Criminal Cases Review Commission
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Annual Report & Accounts 2007/08 - Dramatic Improvements in Waiting Times for Applicants

Annual Report & Accounts 2007/08 - Dramatic Improvements in Waiting Times for Applicants

CRIMINAL CASES REVIEW COMMISSION News Release (CCRC 12/08) issued by The Government News Network on 17 July 2008

The Commission is the independent public body which came into existence in 1997 to investigate possible miscarriages of justice in England, Wales and Northern Ireland and decide if cases should be referred to the appeal courts.

The Annual Report and Accounts of the Criminal Cases Review Commission for 2007/08 is published today.

The Commission received 984 new applications in the year, 67 fewer than the previous year. A total of 1,087 cases were closed (compared with 990 the previous year). This has helped to erode the queue of cases waiting to be reviewed, and has significantly reduced waiting times for applicants.

These reductions in waiting times have been achieved despite a real-terms reduction in the Commission's budget which has necessitated a corresponding reduction in the number of case reviewers. In his foreword, the Chairman of the Commission, Professor Graham Zellick, refers to these achievements and says "This is not only a vindication of the changes we have introduced, but a resounding tribute to our staff whose commitment and energy I salute".

Looking to the future, the prospect of further budget reductions means that the successes of the current year are unlikely to be carried over into subsequent years. The Chairman continues in his Foreword: "Our pleasure at the impact of the new arrangements on waiting times is tempered by the knowledge that these gains which have been secured through so much effort are unlikely to be sustained if the proposed budget reductions .... for each of the next three years are confirmed."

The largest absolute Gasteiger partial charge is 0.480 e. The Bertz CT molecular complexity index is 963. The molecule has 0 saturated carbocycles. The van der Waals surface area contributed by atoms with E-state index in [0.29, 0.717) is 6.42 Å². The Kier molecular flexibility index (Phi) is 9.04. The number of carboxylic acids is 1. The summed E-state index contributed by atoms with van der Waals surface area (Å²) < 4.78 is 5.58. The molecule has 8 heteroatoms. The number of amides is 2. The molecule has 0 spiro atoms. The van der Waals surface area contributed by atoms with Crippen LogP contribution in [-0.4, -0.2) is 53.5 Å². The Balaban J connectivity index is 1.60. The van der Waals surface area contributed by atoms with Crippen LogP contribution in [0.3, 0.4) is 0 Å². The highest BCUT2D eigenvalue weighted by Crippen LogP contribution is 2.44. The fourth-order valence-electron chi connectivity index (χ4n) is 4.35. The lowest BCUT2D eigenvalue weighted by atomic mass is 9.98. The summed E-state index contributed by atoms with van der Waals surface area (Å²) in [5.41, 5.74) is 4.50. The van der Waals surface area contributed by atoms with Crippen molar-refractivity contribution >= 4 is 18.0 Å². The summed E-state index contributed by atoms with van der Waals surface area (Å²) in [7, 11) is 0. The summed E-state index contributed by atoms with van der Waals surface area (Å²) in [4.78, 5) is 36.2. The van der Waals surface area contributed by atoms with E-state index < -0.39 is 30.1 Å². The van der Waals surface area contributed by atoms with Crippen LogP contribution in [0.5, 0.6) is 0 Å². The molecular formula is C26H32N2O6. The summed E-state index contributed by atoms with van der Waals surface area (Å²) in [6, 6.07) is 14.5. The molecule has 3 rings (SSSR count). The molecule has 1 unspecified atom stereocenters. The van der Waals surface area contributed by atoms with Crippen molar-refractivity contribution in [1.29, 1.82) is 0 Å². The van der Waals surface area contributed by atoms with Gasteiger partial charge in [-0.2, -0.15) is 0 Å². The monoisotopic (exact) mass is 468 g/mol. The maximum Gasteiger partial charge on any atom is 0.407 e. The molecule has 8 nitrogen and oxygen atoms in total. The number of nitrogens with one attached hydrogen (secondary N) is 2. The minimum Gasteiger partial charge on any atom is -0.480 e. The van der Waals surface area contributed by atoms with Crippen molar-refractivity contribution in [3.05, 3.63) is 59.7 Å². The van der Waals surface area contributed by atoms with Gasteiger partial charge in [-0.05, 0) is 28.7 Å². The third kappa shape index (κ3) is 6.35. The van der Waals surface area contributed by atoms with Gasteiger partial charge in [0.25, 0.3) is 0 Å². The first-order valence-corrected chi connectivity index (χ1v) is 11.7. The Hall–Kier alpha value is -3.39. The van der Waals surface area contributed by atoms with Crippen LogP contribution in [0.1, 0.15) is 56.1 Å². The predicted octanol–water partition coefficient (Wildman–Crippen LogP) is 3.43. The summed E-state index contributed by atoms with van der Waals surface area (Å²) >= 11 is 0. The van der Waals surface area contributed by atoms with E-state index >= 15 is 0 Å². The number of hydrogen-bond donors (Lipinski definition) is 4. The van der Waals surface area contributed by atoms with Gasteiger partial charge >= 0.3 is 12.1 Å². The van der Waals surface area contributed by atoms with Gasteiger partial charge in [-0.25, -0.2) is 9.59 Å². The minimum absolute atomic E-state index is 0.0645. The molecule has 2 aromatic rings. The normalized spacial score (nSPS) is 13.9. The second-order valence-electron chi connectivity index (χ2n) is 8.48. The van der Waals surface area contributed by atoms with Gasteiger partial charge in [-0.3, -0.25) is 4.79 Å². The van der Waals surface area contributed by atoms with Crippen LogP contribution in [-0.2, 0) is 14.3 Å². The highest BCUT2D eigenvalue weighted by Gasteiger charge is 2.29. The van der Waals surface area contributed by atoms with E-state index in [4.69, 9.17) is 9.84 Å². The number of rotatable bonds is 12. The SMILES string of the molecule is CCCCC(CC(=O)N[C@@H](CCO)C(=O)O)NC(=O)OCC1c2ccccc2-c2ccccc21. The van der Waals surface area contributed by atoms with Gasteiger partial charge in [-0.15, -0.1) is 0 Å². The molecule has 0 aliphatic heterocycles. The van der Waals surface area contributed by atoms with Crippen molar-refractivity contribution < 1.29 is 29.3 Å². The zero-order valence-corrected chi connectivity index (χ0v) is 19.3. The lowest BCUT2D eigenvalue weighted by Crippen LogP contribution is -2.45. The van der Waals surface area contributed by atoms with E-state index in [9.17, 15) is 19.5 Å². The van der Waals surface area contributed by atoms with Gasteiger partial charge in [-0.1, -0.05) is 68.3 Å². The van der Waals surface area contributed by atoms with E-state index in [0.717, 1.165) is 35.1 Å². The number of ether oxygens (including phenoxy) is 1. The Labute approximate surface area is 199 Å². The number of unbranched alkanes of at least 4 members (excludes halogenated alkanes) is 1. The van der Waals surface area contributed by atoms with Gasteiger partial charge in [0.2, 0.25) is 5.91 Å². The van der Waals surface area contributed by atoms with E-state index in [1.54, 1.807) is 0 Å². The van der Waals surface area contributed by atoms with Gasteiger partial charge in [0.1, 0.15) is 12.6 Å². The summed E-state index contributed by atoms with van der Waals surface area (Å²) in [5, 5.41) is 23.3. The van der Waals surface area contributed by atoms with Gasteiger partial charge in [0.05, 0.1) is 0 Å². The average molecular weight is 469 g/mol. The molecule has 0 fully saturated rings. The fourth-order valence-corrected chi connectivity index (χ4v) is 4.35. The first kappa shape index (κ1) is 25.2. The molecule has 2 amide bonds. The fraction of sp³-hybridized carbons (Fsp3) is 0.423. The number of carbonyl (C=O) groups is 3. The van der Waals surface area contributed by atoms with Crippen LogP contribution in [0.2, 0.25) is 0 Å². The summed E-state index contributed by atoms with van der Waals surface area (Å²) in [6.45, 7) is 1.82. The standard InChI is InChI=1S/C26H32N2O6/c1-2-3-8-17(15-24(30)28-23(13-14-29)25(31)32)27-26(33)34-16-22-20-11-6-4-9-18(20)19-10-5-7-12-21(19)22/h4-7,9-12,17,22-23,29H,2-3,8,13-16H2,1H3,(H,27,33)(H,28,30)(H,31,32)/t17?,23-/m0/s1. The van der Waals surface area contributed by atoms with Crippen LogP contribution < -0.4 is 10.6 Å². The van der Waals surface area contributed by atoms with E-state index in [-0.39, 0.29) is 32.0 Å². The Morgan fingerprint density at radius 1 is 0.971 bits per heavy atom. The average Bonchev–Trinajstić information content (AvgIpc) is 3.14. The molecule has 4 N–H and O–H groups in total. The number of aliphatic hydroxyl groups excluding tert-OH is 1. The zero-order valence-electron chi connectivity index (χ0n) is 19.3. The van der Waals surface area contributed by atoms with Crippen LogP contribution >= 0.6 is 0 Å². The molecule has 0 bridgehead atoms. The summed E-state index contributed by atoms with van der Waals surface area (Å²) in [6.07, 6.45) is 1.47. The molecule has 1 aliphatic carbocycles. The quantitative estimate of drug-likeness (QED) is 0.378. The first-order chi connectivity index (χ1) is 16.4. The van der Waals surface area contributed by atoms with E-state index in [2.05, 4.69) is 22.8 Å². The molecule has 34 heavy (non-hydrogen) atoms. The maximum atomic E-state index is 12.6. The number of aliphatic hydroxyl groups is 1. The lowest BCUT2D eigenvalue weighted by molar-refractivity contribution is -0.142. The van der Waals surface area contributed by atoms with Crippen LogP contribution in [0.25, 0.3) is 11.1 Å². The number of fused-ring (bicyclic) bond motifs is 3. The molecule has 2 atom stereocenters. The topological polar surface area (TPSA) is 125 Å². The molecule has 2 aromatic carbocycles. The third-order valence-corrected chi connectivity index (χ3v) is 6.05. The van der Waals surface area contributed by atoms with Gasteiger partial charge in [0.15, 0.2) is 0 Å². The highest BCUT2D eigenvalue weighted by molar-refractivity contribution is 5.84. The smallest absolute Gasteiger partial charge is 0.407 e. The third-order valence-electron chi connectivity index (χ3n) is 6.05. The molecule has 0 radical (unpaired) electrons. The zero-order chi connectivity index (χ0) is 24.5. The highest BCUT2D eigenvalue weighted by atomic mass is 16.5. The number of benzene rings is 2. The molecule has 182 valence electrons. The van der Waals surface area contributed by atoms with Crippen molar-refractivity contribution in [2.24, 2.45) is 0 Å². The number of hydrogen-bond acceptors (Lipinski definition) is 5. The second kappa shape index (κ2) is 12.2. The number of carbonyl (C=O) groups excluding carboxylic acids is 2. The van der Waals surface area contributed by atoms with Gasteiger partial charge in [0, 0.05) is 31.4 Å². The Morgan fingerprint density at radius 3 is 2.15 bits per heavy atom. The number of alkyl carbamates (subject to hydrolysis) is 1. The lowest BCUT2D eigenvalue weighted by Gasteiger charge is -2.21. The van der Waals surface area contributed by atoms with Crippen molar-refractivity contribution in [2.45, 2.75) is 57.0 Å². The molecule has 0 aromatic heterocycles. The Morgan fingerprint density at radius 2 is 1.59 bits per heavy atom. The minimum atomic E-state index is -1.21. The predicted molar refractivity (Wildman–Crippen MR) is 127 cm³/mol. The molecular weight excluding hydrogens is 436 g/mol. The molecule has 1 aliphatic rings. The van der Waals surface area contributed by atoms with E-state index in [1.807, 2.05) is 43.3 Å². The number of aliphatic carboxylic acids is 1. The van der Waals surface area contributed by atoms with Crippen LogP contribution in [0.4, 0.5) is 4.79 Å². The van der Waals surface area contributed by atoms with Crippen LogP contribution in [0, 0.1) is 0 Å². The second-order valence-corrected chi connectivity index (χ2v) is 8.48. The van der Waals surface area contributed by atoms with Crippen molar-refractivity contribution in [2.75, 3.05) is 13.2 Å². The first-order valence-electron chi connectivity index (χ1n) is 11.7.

The Commission referred 28 cases to the appeal courts in the year.
Of the 23 convictions referred, one was in respect of drug-related offences. Seven concerned sexual offences, six were for murder, seven for offences involving non-fatal force, and two concerned dishonesty.

In the year, the appeal courts decided the cases of 46 individuals previously referred by the Commission. Of these, 65% resulted in a quashed conviction or a reduced sentence.

Three of these involved decisions of the House of Lords, overturning earlier Court of Appeal decisions to uphold the convictions.

Copies of the Annual Report and Accounts are available to download as PDF files on the Commission website .


1. The Criminal Cases Review Commission is an independent body set up under the Criminal Appeal Act 1995. It is responsible for reviewing suspected and alleged miscarriages of criminal justice in England, Wales and Northern Ireland. It is based in Birmingham and is funded by the Ministry of Justice.

2. There are 11 Commissioners who bring to the Commission considerable experience from a wide variety of backgrounds. Commissioners are appointed by the Queen on the recommendation of the Prime Minister in accordance with the Office for the Commissioner for Public Appointments' Code of Practice.

3. The Commission receives around 1,000 applications for reviews (convictions and/or sentences) each year. Our current rates of referral are around 4%, which means around one in 25 of all applications are referred to the appeal courts.

4. The Commission considers whether, as a result of new evidence or argument, there is a real possibility that the conviction would not be upheld were a reference to be made. New evidence or argument is argument or evidence which has not been raised during the trial or on appeal. Applicants should usually have appealed first. A case can be referred in the absence of new evidence or argument or an earlier appeal only if there are "exceptional circumstances".

5. If a case is referred, it is then for the appeal court to decide whether the conviction is unsafe or the sentence unfair.

Criminal Cases Review Commission

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